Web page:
The Value of Accountability

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Accountability is truly essential for any successful organization.

When team members take ownership of their projects and accept responsibility for outcomes, the entire company benefits. In order to foster a culture of accountability, leaders must step up to the plate. Accountable leaders don’t necessarily have to come from the very top. Anybody, at any level can lead through accountability.

Being clear about times and dates will create a high-functioning business.

Being clear about times and dates will create a high-functioning business.

The four keys of accountability 

1. Clear expectations: The request and the response must be detailed and clear.

2. Specific date and time: The individual commits to delivering something by a specific day and specific time.

3. Ownership: The individual takes responsibility for seeing the task through to completion and accepts responsibility for the outcome.

4: Sharing: Letting others know who is responsible for a task.

Each of these four keys strengthens the others. If a single piece is missing, an interaction is not an accountable one.

Specificity of date and time

Typically, specificity of delivery is the most often-overlooked piece of being accountable. An individual might say: “I will get that to you by the end of the week.” Unfortunately, this is not specific enough to qualify as an accountable response. A Type A manager may assume that end of the week means Friday morning at 8 a.m. Someone on the East Coast may assume end of the week is 5 p.m. Eastern Standard Time, but someone on the West Coast would be three hours behind.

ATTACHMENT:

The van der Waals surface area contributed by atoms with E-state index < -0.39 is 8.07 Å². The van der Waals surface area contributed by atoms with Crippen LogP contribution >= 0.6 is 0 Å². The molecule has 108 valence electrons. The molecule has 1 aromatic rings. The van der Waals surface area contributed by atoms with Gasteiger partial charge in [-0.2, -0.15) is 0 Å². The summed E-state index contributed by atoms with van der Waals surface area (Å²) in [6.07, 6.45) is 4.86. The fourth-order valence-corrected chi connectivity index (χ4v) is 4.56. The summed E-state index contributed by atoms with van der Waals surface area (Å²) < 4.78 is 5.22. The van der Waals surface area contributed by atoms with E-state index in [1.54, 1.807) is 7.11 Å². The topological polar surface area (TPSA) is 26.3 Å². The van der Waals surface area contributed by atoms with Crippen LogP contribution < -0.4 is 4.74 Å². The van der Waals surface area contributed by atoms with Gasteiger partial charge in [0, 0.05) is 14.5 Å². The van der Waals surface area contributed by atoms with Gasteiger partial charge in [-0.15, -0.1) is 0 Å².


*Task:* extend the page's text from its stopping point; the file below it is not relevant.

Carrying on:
When coaching someone toward an accountable interaction, it is important to draw out an exact date and exact time, including time zone. This keeps everyone with the same expectation. It also allows team members and managers to check in on progress at appropriate intervals.

Vague language breeds frustration

Vague words like “best” and “worst” do not quantify a task or interaction. Best and worst mean different things to different people and lack specificity. To lead through accountability, stop the conversation when you hear terms like this, and ask for some clarification. The goal is to get the individual to paint a clear picture of their desired outcome.

“We” is another word to look out for. Accountability is about the individual, not the group. Someone owns a task; they are responsible for its completion. To say, “our team will handle it,” isn’t clear enough. Instead, you shoul say, “I will handle this specific portion of the project.”

Getting an accountable response

When it comes to accountable interactions, there are only four responses that are truly accountable, according to the research of Fernando Flores. These are:

1. Yes

2. No

3. Re-negotiation: This is a “Yes, if,” or a “No unless” response. The answer may be “Yes, I will complete this report by Friday at noon, Eastern Time, if you complete the data entry by Wednesday at 11 a.m., Eastern Time.” Or the answer, “No unless you complete the data entry by Wednesday at 11 a.m. Eastern Time.”

4. A promise to promise: This is a commitment to do something by a specific time, but not a commitment to the request. For example, “I will let you know by Friday at 10 a.m. Eastern Time whether or not I am able to join your lunch meeting.”

All of these responses give the participants clarity and leaves no room for misinterpretation.

Accountability is contagious

Accountability is a skill that can be coached to many employees; it is a trait that is truly contagious. Accountable people lead by example. When they take steps to lead their colleagues towards more accountable interactions, ownership and responsibility will catch on like crazy.  And the best part? Anyone, at any level of the company, can step up to be a accountable leader.

If you’re looking to improve accountability for your business, call Williams and Kunkel, CPA, LLP CPAs  in Flower Mound at 972-446-1040 to get expert leadership advice.

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Source: Entrepreneur



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